Chapter 2. Meet PowerShell

This chapter is all about getting you situated and helping you to decide which Power-Shell interface you’ll use (yes, you have a choice). If you’ve used PowerShell before, this material might seem redundant, so feel free to skim this chapter—you might still find some tidbits here and there that’ll help you down the line.

Also, this chapter applies exclusively to PowerShell on Windows. Non-Windows versions don’t come in as many options or flavors, so if that’s your situation, you can skip this chapter.

2.1. Choose your weapon

On Windows, Microsoft provides two ways (four, if you’re being picky) for you to work with PowerShell. Figure 2.1 shows the Start screen’s Apps page, with four Power-Shell icons. We’ve highlighted them to help you spot them more easily.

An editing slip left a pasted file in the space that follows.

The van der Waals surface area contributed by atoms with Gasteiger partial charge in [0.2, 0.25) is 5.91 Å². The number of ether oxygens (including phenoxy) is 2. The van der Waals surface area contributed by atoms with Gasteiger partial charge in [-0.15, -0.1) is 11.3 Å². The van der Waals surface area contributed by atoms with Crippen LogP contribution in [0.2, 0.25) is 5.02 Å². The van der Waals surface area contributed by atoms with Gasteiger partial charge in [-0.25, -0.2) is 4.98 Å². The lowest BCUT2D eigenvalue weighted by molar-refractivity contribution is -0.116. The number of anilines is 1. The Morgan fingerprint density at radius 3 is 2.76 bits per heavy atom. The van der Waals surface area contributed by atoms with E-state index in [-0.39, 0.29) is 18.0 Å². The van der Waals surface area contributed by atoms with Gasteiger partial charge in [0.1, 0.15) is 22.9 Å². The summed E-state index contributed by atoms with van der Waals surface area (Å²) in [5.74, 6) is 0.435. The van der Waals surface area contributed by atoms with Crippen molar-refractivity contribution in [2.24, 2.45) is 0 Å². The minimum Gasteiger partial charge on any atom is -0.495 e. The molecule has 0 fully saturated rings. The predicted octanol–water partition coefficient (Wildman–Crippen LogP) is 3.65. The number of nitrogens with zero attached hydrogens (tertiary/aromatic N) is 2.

Figure 2.1. You can run PowerShell in one of four possible ways.

On older versions of Windows, these icons are on your Start menu. You point to All Programs > Accessories > Windows PowerShell to find the icons. You can also select Run from the Start menu, type PowerShell.exe, and hit Enter to open the PowerShell console application. On Windows 8 and Windows Server 2012 or later, hold the Windows key on your keyboard and press R to get the Run dialog box. Or press and release the Windows key, and start typing powershell to quickly get to the PowerShell icons.

On a 32-bit operating system, you have only two (at most) PowerShell icons; on a 64-bit system, you have up to four. These include

2.2. It’s typing class all over again

2.3. Common points of confusion

2.4. What version is this?

2.5. Lab